NEW YORK — While some tennis players like to make bold fashion statements at the U.S. Open, Maria Sharapova's newest on-court look will be sleek and simple, reflecting her penchant for dresses and colors.
The stylish 18-year-old on Monday unveiled the Nike A-line dress she will wear at the upcoming matches. It's a light blue number with yellow piping and is made out of Nike's Sphere cooling fabric.
"I love to look elegant and this dress is very light and cool," she told a packed house at the Town Tennis Club here. "The best thing about tennis is that you can wear cute little dresses and express your individuality."
Sharapova, clad in a white tank top, light blue shorts, flip-flops, a cropped brown jacket and flashy jewelry, chatted with teenage girls who peppered her with questions about fashion, tennis and school. At the event, organized by Nike and moderated by MTV VJ Quddus, Sharapova seemed relaxed and joked about what it's like for her to be in the public spotlight.
"I am a teenager, just like you," she told the dozens of girls in the room, which was set up to resemble a teenager's bedroom, complete with pink and purple pillows. "Sometimes I have bad hair days and I think nothing can help me."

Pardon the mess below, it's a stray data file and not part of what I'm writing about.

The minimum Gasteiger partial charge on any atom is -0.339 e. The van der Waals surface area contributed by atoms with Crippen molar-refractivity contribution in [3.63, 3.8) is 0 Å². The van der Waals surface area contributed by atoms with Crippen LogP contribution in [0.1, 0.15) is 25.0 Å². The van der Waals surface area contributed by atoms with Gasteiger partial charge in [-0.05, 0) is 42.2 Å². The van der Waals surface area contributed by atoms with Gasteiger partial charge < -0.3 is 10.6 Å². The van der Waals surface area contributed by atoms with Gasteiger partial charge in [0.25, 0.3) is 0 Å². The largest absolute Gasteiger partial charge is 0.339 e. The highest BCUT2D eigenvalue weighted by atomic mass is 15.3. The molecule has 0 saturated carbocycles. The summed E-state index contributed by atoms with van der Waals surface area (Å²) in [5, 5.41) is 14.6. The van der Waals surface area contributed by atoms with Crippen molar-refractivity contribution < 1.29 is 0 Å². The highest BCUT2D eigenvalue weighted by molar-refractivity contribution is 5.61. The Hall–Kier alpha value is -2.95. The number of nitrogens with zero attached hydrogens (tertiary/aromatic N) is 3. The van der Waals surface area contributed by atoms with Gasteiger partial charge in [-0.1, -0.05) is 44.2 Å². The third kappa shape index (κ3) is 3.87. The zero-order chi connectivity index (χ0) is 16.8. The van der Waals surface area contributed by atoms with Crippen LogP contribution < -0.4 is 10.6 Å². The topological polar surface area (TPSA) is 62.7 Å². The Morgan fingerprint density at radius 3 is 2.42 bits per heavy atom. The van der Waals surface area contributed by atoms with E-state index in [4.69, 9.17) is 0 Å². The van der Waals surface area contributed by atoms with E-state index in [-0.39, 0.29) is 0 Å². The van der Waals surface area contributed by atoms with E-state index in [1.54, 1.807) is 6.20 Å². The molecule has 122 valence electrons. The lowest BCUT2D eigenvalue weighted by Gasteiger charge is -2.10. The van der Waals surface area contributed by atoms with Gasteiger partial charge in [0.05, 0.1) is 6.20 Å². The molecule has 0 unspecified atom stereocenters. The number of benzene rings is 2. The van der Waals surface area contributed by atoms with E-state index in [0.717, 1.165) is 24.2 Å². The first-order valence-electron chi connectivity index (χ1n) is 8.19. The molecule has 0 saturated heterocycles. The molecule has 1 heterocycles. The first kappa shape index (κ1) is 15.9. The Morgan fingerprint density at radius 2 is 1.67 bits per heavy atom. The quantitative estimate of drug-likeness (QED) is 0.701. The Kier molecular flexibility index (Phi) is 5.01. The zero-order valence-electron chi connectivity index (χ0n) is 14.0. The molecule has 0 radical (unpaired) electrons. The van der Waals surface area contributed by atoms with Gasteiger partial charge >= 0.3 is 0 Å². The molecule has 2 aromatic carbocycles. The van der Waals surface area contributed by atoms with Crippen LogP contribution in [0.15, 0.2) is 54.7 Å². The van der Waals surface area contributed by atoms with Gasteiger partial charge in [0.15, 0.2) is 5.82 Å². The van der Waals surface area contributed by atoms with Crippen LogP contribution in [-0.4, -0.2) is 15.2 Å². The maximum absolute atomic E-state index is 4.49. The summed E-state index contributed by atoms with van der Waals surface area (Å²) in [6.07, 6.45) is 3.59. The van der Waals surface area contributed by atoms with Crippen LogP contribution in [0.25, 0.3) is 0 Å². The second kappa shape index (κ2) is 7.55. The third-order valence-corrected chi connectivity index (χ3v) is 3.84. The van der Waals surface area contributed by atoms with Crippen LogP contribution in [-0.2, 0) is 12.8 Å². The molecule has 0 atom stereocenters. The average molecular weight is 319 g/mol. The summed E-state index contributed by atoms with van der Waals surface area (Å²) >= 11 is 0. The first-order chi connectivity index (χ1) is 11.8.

Sharapova said she plans to hit the Marc Jacobs store while in town and is a big fan of the Meatpacking District.
"It's great to be in New York because the crowd is so into tennis and they love to scream and shout," she said. "In Wimbledon, it's very quiet and everyone is sipping their tea the whole time."
The Open has become something of a catwalk for athletes and companies who use the matches to showcase new looks and test materials and products. Last year, Serena Williams wore performance denim and black leather looks from Nike that drew strong public reactions, although she has since toned down her looks. At Wimbledon, Sharapova showed her signature flair by wearing sneakers with real gold trim and a white pleated dress with gold piping.
Sharapova has a lot riding on the U.S. Open, since she hasn't won a Grand Slam tournament this year after taking Wimbledon in 2004. She also dropped out of the recent Rogers Cup tournament in Toronto due to a shoulder injury. But she fulfilled a lifelong goal Monday when she became the top-ranked player on the Women's Tennis Association Tour Singles Ranking. The rankings reflect a players performance, as well as her record against other players.
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